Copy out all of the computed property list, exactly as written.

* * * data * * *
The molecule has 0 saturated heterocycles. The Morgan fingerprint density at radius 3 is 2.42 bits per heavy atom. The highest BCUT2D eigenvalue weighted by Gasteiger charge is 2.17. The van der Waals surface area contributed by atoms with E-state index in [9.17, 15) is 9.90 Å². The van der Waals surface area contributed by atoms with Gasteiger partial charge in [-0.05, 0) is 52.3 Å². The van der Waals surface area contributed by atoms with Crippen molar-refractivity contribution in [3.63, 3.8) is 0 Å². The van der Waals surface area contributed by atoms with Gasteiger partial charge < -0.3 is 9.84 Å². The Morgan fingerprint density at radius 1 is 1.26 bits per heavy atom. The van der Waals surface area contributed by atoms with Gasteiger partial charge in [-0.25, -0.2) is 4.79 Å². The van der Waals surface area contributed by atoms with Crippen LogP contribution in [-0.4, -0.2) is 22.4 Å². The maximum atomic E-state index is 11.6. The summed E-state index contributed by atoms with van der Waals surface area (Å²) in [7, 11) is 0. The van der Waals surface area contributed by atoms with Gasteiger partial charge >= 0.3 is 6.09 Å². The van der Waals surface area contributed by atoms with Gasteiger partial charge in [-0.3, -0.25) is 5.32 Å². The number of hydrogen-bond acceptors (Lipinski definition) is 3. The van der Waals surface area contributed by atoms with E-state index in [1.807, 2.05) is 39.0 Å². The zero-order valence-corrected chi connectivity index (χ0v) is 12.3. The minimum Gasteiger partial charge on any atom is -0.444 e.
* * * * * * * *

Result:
The molecule has 0 saturated heterocycles. The Morgan fingerprint density at radius 3 is 2.42 bits per heavy atom. The highest BCUT2D eigenvalue weighted by Gasteiger charge is 2.17. The van der Waals surface area contributed by atoms with E-state index in [9.17, 15) is 9.90 Å². The van der Waals surface area contributed by atoms with Gasteiger partial charge in [-0.05, 0) is 52.3 Å². The van der Waals surface area contributed by atoms with Crippen molar-refractivity contribution in [3.63, 3.8) is 0 Å². The van der Waals surface area contributed by atoms with Gasteiger partial charge < -0.3 is 9.84 Å². The Morgan fingerprint density at radius 1 is 1.26 bits per heavy atom. The van der Waals surface area contributed by atoms with Gasteiger partial charge in [-0.25, -0.2) is 4.79 Å². The van der Waals surface area contributed by atoms with Crippen LogP contribution in [-0.4, -0.2) is 22.4 Å². The maximum atomic E-state index is 11.6. The summed E-state index contributed by atoms with van der Waals surface area (Å²) in [7, 11) is 0. The van der Waals surface area contributed by atoms with Gasteiger partial charge >= 0.3 is 6.09 Å². The van der Waals surface area contributed by atoms with Gasteiger partial charge in [-0.3, -0.25) is 5.32 Å². The number of hydrogen-bond acceptors (Lipinski definition) is 3. The van der Waals surface area contributed by atoms with E-state index in [1.807, 2.05) is 39.0 Å². The zero-order valence-corrected chi connectivity index (χ0v) is 12.3. The minimum Gasteiger partial charge on any atom is -0.444 e.